We sat in a booth at one end of the restaurant. Dad ordered coffee and a hamburger, Bobby decided on a dish of salad and a cup of coffee, and I had a cheeseburger, french fries, and coffee. Our waitress wasn’t real speedy, but the best part, or maybe I should say worst, was yet to come.

I sat on one side of the booth while Bobby sat directly in front of me with Dad to her right. When the waitress brought Bobby her coffee, I immediately noticed there was a fly in it. When I asked Bobby if she was going to drink her coffee like that, she gave me a funny look and said, “huh?” When she looked at her coffee, she saw what I was talking about. Dad asked the waitress to exchange it for a good cup. She did so but was indifferent about what had happened. When we finished eating, we felt better and decided to be on our way again.

We took the same seats we had before we stopped, and at 2:55, I turned the ignition key and once again we were on our way. Our rest stop took up 34 minutes of our time, which was longer than we usually stop.

At 3:04, we left Illinois and entered Indiana. As usual, the pretty green trees provided attractive scenery as we traveled through the west central part of the Hoosier State. The straight highway we had in Illinois soon became a series of hills and curves, and the yellow center line became a common sight. As we drove through the towns of Hillsdale, Montezuma, Rockville, Bainbridge, Danville, and Avon, we observed the same tranquil life of Indiana that we had noticed in Illinois. As we traveled through the Wabash Valley and over the famous river, I commented about how pretty and cool it always was when we traveled through here.

A few miles from Avon, the traffic started getting heavier, so we knew we were getting close to our destination. As appears true every year, the western outskirts of Indianapolis seemed more modern than they did last year. Dad remarked about how modern and attractive this part of the city always looks every year when we go through it. We came to the intersection of Route 36 and Lynhurst Drive and turned left. The traffic on Lynhurst Drive wasn’t heavy until we reached 10th Street, the first stoplight. From then on, it was quite heavy. We crossed 16th Street, then the railroad tracks, and stopped at the stop sign. We turned right and went about four or five blocks to Fisher Street and turned left. I stopped and backed into our temporary home.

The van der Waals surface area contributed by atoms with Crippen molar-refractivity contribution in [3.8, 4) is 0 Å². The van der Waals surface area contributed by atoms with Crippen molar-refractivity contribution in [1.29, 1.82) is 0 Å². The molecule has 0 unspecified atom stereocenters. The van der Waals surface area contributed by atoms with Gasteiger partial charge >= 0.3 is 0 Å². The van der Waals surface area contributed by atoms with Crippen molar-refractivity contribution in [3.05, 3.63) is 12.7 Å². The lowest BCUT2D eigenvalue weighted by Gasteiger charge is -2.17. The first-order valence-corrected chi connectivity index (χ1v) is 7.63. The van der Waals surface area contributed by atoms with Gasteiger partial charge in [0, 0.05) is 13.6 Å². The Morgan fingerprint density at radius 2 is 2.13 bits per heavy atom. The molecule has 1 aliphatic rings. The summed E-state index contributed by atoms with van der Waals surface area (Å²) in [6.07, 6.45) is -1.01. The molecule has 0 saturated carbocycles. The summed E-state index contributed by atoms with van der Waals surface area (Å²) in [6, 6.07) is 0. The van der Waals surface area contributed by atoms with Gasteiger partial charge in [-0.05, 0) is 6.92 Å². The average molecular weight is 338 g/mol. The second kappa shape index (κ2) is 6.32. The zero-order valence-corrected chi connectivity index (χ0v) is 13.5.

When we stopped and got out of the car, the owner of the house whose property we were on, Mr. Kramer, came out and extended his annual welcome to us. He asked me if I could drive the car up and park it more to the right, which I did. When I shut off the engine the first time, I checked the time and it was 4:37. It had taken us 1 hour and 42 minutes to go from Chrisman to Crawfordsville and Fisher. The entire trip took 4 hours and 22 minutes. It had taken us six more minutes of traveling time than it did last year, but for the eleventh consecutive year, we had made the trip without a wreck and without car trouble.

We talked to Mr. Kramer for a few minutes and then decided to take our initial walk down to the Speedway. The scenery was similar to that of the past years. There was the heavy traffic, cars parked on the shoulder of the road on both sides, people sitting and eating in their cars, and the overall carnival atmosphere that prevailed. When we reached the Speedway Museum, we talked about taking a tour through the building but decided that, since the crowd was so large and we were getting hungry for supper, we would skip the tour for this year.

As we started walking back to the car, I bought a couple of newspapers. As always, most of the news in the papers was about the big race. The intersection of 16th Street, Georgetown Road, and Crawfordsville Road was real busy with the 5:00 traffic plus all the traffic going into and coming out of the Speedway. A person really has to keep his eyes and ears open to avoid being caught in the traffic. When we managed to get across the busy intersection, we continued on our way back to the car. As we were walking, we remarked to each other that despite the many years we had seen this same scene, we still are amused by it. Although it was about 5:30 in the afternoon, some people were already full of liquor and showing it. The many outdoor grills being utilized, the enormous amount of beer cans and bottles, the many people sleeping in the cars, and the thousands of people all together in the same place having such a good time, is something I see only once a year.

When we arrived back at the car, we glanced at our newspapers and then got our supper ready. Dad got the cooking grill assembled and working while Bobby got the hamburgers out and ready to put into the skillet. When we started out from home, it looked as if Bobby had prepared enough food for us to stay for a week. While the hamburgers were cooking, we got the rest of our equipment out, including plates, cups, glasses, silverware, and napkins. In addition to hamburgers, we ate baked beans, potato chips, cookies, deviled eggs, salad, and bananas. We drank coffee to help wash everything down. A nutritionist might have said that we weren’t eating a well-balanced meal, but our meal had some nutrition in it and it tasted real good. As we sat in our car and ate our supper, we sat and watched and talked about everybody and everything around us. At the same time, we listened to the radio. Every newscast on every station mentioned something about the 500-mile race tomorrow. The drivers’ meeting that afternoon, the 500 festival parade the night before, and the weather prediction for tomorrow were the big stories. When we felt we had enough supper in our stomachs, we cleaned up our mess. We washed our silverware, plates, cups, and glasses and put all of our scraps into a paper sack for later disposal.